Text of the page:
Friday 5 July 2024 - 11:28

UK: Sunak Resigns as Tory Leader and PM after Worst Election Defeat in History

Story Code : 1145891
UK: Sunak Resigns as Tory Leader and PM after Worst Election Defeat in History
Earlier, Sunak has said he accepts responsibility for the Conservative Party's catastrophic general election defeat. Thus, he resigned as both the head of the party and the premiere of the Kingdom.

This comes as Keir Starmer has led the Labour Party to a landslide victory and will take over from Sunak as the UK's prime minister.

Sunak told supporters: "The British people have delivered a sobering verdict tonight, there is much to learn... and I take responsibility for the loss."

Speaking in central London, Keir said "change begins now", adding "it feels good, I have to be honest".

With nearly all results declared, Labour is projected to form the next government, with a majority of 170.

The Tories are set for the worst result in their history. They have lost more than 248 seats and are currently on 119 seats.

Former Prime Minister Liz Truss - whose brief, disastrous time in office led to a slump in Tory support from which it never recovered - lost her South West Norfolk seat to Labour by 630 votes.

Truss saw her huge 32,988 majority overturned, with the Reform candidate coming third with 9,958 votes.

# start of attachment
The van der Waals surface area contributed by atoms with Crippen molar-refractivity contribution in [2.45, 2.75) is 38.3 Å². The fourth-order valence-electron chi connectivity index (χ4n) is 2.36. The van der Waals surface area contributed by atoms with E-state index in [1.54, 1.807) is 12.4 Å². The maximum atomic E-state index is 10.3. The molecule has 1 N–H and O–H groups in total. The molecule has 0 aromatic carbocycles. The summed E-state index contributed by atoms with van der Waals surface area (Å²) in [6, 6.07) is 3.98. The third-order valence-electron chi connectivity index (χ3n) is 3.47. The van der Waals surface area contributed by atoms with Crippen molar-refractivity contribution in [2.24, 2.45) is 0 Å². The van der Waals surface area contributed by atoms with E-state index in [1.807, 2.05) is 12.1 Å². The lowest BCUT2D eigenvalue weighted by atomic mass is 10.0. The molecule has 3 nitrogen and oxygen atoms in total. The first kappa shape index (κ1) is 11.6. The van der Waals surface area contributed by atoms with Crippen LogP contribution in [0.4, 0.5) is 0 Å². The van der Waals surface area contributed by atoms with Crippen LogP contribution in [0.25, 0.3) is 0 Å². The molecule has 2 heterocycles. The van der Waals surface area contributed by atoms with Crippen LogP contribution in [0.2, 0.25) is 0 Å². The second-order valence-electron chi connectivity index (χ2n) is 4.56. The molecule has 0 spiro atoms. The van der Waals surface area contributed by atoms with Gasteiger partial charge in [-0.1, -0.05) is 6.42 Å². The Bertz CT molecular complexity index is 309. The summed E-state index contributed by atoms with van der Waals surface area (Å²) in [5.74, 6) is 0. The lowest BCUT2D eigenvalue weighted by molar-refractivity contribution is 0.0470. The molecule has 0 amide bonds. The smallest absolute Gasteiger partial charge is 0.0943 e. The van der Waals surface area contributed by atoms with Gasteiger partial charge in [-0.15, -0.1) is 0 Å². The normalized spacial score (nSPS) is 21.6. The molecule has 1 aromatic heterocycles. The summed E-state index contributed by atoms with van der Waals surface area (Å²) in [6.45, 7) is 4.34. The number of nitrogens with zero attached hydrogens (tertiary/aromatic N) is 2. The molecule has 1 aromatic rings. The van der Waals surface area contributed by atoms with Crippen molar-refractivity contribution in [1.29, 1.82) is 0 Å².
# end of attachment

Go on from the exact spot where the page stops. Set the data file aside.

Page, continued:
She is among dozens of senior Tories who have lost their seats, including Defense Secretary Grant Shapps, Commons leader Penny Mordaunt, Justice Secretary Alex Chalk and former minister Sir Jacob-Rees Mogg.

Foreign Secretary James Cleverly told the BBC a “large number of people who had previously voted Conservative have voted Reform” and the Conservatives now had to “think hard” about how to win back their support.

Reform UK leader Nigel Farage won a seat in Parliament at his eighth attempt, in Clacton, promising "this is just the first step of something that is going to stun all of you".

Reform has four MPs so far - including chairman Richard Tice and former Tory Lee Anderson - and has finished second in many parts of the country, taking large amounts of votes from the Conservatives.

In a victory speech in London, Keir told cheering Labour supporters the country was waking up to "the sunlight of hope" which was "shining once again on a country with the opportunity after 14 years to get its future back".

He added: “Now we can look forward – walk into the morning.